Magnetospheric response to geomagnetic storms
2018-05-29T14:40:40Z (GMT) by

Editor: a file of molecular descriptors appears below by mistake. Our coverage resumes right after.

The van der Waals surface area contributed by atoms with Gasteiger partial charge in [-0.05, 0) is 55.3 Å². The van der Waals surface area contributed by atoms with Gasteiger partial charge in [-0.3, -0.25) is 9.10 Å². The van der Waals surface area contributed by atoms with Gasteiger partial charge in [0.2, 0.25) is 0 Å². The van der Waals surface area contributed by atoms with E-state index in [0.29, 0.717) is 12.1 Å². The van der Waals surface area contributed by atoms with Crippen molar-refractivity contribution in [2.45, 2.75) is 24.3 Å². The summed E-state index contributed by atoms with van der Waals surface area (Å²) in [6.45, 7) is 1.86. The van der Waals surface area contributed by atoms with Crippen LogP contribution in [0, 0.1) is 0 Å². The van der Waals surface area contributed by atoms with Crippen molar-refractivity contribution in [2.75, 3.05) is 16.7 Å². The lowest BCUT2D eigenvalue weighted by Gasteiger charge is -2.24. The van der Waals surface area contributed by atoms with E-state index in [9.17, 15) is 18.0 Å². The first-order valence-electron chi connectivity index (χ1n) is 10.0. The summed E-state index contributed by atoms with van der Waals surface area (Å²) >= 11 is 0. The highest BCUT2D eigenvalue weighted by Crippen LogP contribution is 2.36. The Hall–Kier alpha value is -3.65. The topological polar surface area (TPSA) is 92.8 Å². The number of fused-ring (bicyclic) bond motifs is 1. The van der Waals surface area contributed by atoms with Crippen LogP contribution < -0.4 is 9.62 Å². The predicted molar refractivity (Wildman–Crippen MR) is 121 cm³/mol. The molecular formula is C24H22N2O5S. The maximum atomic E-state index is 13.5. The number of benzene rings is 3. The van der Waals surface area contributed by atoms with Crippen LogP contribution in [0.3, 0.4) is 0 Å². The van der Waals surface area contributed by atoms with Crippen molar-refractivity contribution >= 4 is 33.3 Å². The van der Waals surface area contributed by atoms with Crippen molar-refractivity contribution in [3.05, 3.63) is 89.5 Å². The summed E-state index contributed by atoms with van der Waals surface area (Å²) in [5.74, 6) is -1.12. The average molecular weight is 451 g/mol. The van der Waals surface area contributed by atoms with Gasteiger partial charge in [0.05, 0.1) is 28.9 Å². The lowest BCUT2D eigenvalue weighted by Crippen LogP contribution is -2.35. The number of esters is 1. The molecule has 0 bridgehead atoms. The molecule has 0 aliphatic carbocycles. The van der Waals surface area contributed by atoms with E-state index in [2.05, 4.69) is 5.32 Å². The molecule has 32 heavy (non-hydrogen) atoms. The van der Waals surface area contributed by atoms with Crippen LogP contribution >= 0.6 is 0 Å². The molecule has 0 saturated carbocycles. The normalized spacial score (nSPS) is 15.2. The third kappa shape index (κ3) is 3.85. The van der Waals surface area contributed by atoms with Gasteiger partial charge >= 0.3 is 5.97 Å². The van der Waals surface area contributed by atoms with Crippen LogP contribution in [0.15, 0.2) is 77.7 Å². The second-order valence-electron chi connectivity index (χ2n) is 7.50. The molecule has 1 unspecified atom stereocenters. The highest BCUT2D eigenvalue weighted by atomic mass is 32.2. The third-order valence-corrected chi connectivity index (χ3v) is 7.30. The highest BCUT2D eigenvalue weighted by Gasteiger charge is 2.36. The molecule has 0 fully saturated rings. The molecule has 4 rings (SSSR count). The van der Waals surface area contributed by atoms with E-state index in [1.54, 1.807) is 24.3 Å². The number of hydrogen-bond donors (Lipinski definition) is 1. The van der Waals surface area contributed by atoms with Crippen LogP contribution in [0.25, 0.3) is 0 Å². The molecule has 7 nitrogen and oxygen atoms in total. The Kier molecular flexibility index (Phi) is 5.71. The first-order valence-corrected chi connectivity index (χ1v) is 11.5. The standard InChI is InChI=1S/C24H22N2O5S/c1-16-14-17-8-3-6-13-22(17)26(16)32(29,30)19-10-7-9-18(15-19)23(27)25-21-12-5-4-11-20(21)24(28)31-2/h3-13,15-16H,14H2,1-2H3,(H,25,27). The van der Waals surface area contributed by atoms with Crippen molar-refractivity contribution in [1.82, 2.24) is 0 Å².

Geomagnetic storms are well observed phenomena that enhance the plasma of the inner magnetosphere to high energies. They are defined by the characteristic trace in indices that measure the variation of the north-south component of the Earth’s magnetic field, such as the Dst or SYM-H. These indices are not purely measures of the symmetric ring current but include components of other current systems within the magnetosphere, primarily the tail and magnetopause currents. Using the methodology of Asikainen et al.  the SMR index has been deconstructed to observe the evolution of the aforementioned current systems over the storm durations. Reeves et al.  showed that only half of all storms caused an increase in the relativistic electron flux at geosynchronous orbit. For the remaining half the electron flux either does not change or decreases. It has been shown that the ring current decays faster for flux decrease storms than flux increase storms. Using a superposed epoch analysis, of geomagnetic indices and solar wind parameters, it has also been shown that although flux increase storms tend to have faster, less dense solar wind in the recovery phase of storms, it appears that it is the orientation of the IMF, which remains more southward in the recovery phase, that is the key parameter. This allows for the continued injection of plasma sheet particles into the inner magnetosphere. Further evidence to support this has been shown with the hydrogen and helium fluxes mirroring that of the electron flux. Finally, potential wave modes were evaluated over storm durations and potential acceleration mechanisms were noted as being more intense during flux increase storms than flux decrease storms; this is most likely due to the increase in the seed particles necessary for their generation.